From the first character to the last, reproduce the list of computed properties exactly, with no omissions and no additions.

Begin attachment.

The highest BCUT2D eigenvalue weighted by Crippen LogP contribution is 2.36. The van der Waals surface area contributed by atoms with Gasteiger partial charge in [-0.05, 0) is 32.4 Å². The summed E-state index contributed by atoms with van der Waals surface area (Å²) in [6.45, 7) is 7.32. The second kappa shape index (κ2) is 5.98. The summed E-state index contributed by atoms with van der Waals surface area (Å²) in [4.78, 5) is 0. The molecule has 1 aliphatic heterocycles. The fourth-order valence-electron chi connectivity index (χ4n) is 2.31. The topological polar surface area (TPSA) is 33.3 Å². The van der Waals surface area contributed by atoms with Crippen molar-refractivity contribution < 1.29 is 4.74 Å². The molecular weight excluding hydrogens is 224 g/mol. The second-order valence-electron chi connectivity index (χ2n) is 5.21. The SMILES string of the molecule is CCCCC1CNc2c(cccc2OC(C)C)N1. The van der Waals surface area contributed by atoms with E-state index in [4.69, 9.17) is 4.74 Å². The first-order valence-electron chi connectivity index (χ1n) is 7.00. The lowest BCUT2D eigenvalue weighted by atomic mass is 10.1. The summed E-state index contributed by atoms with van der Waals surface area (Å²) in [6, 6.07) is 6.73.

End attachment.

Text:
The highest BCUT2D eigenvalue weighted by Crippen LogP contribution is 2.36. The van der Waals surface area contributed by atoms with Gasteiger partial charge in [-0.05, 0) is 32.4 Å². The summed E-state index contributed by atoms with van der Waals surface area (Å²) in [6.45, 7) is 7.32. The second kappa shape index (κ2) is 5.98. The summed E-state index contributed by atoms with van der Waals surface area (Å²) in [4.78, 5) is 0. The molecule has 1 aliphatic heterocycles. The fourth-order valence-electron chi connectivity index (χ4n) is 2.31. The topological polar surface area (TPSA) is 33.3 Å². The van der Waals surface area contributed by atoms with Crippen molar-refractivity contribution < 1.29 is 4.74 Å². The molecular weight excluding hydrogens is 224 g/mol. The second-order valence-electron chi connectivity index (χ2n) is 5.21. The SMILES string of the molecule is CCCCC1CNc2c(cccc2OC(C)C)N1. The van der Waals surface area contributed by atoms with E-state index in [4.69, 9.17) is 4.74 Å². The first-order valence-electron chi connectivity index (χ1n) is 7.00. The lowest BCUT2D eigenvalue weighted by atomic mass is 10.1. The summed E-state index contributed by atoms with van der Waals surface area (Å²) in [6, 6.07) is 6.73.